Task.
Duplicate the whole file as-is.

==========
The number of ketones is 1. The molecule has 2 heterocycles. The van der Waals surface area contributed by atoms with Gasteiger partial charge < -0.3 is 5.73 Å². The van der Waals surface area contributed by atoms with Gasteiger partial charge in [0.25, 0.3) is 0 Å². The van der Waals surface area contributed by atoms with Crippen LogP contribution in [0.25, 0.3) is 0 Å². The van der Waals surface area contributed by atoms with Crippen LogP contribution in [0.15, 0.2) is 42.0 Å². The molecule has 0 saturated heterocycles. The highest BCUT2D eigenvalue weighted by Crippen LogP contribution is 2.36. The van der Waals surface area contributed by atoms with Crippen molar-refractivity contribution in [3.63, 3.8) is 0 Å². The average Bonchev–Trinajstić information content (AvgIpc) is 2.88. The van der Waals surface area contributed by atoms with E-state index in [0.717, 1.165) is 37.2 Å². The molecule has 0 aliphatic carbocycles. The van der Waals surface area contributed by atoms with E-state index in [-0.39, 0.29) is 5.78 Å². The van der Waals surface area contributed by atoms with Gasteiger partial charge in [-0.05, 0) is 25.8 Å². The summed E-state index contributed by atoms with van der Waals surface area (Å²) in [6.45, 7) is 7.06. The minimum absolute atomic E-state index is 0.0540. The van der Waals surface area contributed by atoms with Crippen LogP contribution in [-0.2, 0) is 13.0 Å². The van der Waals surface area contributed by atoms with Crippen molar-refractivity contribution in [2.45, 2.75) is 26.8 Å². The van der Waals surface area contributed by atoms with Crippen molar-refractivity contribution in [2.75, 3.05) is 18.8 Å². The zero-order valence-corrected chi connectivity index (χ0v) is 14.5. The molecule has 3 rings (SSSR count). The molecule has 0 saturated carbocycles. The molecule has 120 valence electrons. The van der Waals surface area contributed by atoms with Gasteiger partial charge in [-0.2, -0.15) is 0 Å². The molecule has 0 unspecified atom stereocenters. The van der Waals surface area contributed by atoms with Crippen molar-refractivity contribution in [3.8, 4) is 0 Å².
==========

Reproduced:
The number of ketones is 1. The molecule has 2 heterocycles. The van der Waals surface area contributed by atoms with Gasteiger partial charge < -0.3 is 5.73 Å². The van der Waals surface area contributed by atoms with Gasteiger partial charge in [0.25, 0.3) is 0 Å². The van der Waals surface area contributed by atoms with Crippen LogP contribution in [0.25, 0.3) is 0 Å². The van der Waals surface area contributed by atoms with Crippen LogP contribution in [0.15, 0.2) is 42.0 Å². The molecule has 0 saturated heterocycles. The highest BCUT2D eigenvalue weighted by Crippen LogP contribution is 2.36. The van der Waals surface area contributed by atoms with Crippen molar-refractivity contribution in [3.63, 3.8) is 0 Å². The average Bonchev–Trinajstić information content (AvgIpc) is 2.88. The van der Waals surface area contributed by atoms with E-state index in [0.717, 1.165) is 37.2 Å². The molecule has 0 aliphatic carbocycles. The van der Waals surface area contributed by atoms with E-state index in [-0.39, 0.29) is 5.78 Å². The van der Waals surface area contributed by atoms with Gasteiger partial charge in [-0.05, 0) is 25.8 Å². The summed E-state index contributed by atoms with van der Waals surface area (Å²) in [6.45, 7) is 7.06. The minimum absolute atomic E-state index is 0.0540. The van der Waals surface area contributed by atoms with Crippen LogP contribution in [-0.2, 0) is 13.0 Å². The van der Waals surface area contributed by atoms with Crippen molar-refractivity contribution in [2.45, 2.75) is 26.8 Å². The van der Waals surface area contributed by atoms with Crippen molar-refractivity contribution in [2.75, 3.05) is 18.8 Å². The zero-order valence-corrected chi connectivity index (χ0v) is 14.5. The molecule has 3 rings (SSSR count). The molecule has 0 saturated carbocycles. The molecule has 120 valence electrons. The van der Waals surface area contributed by atoms with Gasteiger partial charge in [-0.2, -0.15) is 0 Å². The molecule has 0 unspecified atom stereocenters. The van der Waals surface area contributed by atoms with Crippen molar-refractivity contribution in [3.8, 4) is 0 Å².